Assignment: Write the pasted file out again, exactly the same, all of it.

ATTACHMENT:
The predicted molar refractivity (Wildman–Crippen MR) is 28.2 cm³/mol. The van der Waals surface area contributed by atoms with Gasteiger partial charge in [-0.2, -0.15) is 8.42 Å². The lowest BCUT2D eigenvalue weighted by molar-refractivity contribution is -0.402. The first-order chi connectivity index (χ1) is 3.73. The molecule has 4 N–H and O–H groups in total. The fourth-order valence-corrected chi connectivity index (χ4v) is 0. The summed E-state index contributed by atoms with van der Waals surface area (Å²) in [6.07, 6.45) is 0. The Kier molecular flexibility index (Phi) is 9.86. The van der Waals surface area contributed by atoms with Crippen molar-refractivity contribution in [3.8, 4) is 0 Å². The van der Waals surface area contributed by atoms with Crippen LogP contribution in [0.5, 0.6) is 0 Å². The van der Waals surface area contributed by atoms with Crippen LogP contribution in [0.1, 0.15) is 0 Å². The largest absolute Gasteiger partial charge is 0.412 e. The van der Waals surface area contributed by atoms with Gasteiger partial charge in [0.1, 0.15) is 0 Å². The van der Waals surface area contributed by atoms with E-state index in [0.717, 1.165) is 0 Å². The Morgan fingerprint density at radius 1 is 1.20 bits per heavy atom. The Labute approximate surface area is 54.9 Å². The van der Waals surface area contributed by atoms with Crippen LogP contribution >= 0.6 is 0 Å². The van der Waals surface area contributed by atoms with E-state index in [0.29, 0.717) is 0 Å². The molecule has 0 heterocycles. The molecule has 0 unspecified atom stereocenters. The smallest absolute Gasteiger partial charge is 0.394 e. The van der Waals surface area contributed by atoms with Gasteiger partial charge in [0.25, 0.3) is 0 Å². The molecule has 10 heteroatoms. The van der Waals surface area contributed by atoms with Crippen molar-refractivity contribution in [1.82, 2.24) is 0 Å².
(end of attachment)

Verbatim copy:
The predicted molar refractivity (Wildman–Crippen MR) is 28.2 cm³/mol. The van der Waals surface area contributed by atoms with Gasteiger partial charge in [-0.2, -0.15) is 8.42 Å². The lowest BCUT2D eigenvalue weighted by molar-refractivity contribution is -0.402. The first-order chi connectivity index (χ1) is 3.73. The molecule has 4 N–H and O–H groups in total. The fourth-order valence-corrected chi connectivity index (χ4v) is 0. The summed E-state index contributed by atoms with van der Waals surface area (Å²) in [6.07, 6.45) is 0. The Kier molecular flexibility index (Phi) is 9.86. The van der Waals surface area contributed by atoms with Crippen molar-refractivity contribution in [3.8, 4) is 0 Å². The van der Waals surface area contributed by atoms with Crippen LogP contribution in [0.5, 0.6) is 0 Å². The van der Waals surface area contributed by atoms with Crippen LogP contribution in [0.1, 0.15) is 0 Å². The largest absolute Gasteiger partial charge is 0.412 e. The van der Waals surface area contributed by atoms with Gasteiger partial charge in [0.1, 0.15) is 0 Å². The van der Waals surface area contributed by atoms with E-state index in [0.717, 1.165) is 0 Å². The Morgan fingerprint density at radius 1 is 1.20 bits per heavy atom. The Labute approximate surface area is 54.9 Å². The van der Waals surface area contributed by atoms with Crippen LogP contribution >= 0.6 is 0 Å². The van der Waals surface area contributed by atoms with E-state index in [0.29, 0.717) is 0 Å². The molecule has 0 heterocycles. The molecule has 0 unspecified atom stereocenters. The smallest absolute Gasteiger partial charge is 0.394 e. The van der Waals surface area contributed by atoms with Gasteiger partial charge in [0.25, 0.3) is 0 Å². The molecule has 10 heteroatoms. The van der Waals surface area contributed by atoms with Crippen molar-refractivity contribution in [1.82, 2.24) is 0 Å².